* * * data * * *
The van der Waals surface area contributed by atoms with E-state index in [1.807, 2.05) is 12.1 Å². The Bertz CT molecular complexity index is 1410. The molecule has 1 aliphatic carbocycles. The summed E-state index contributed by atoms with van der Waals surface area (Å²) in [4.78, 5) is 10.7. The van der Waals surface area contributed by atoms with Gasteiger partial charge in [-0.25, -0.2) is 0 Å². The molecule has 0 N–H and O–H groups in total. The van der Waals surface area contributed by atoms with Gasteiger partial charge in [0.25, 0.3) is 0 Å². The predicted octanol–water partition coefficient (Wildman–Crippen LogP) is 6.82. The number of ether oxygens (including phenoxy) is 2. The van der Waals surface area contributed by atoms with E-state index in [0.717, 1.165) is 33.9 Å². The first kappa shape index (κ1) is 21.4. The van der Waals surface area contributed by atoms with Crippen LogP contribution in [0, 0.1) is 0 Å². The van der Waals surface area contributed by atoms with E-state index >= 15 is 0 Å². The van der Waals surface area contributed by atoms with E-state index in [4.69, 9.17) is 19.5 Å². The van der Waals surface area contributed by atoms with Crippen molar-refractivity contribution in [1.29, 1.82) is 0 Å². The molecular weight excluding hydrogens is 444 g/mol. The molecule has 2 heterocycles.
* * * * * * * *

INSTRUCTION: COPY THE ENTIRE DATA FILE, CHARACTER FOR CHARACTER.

The van der Waals surface area contributed by atoms with E-state index in [1.807, 2.05) is 12.1 Å². The Bertz CT molecular complexity index is 1410. The molecule has 1 aliphatic carbocycles. The summed E-state index contributed by atoms with van der Waals surface area (Å²) in [4.78, 5) is 10.7. The van der Waals surface area contributed by atoms with Gasteiger partial charge in [-0.25, -0.2) is 0 Å². The molecule has 0 N–H and O–H groups in total. The van der Waals surface area contributed by atoms with Gasteiger partial charge in [0.25, 0.3) is 0 Å². The predicted octanol–water partition coefficient (Wildman–Crippen LogP) is 6.82. The number of ether oxygens (including phenoxy) is 2. The van der Waals surface area contributed by atoms with E-state index in [0.717, 1.165) is 33.9 Å². The first kappa shape index (κ1) is 21.4. The van der Waals surface area contributed by atoms with Crippen LogP contribution in [0, 0.1) is 0 Å². The van der Waals surface area contributed by atoms with E-state index >= 15 is 0 Å². The van der Waals surface area contributed by atoms with E-state index in [4.69, 9.17) is 19.5 Å². The van der Waals surface area contributed by atoms with Crippen molar-refractivity contribution in [1.29, 1.82) is 0 Å². The molecular weight excluding hydrogens is 444 g/mol. The molecule has 2 heterocycles.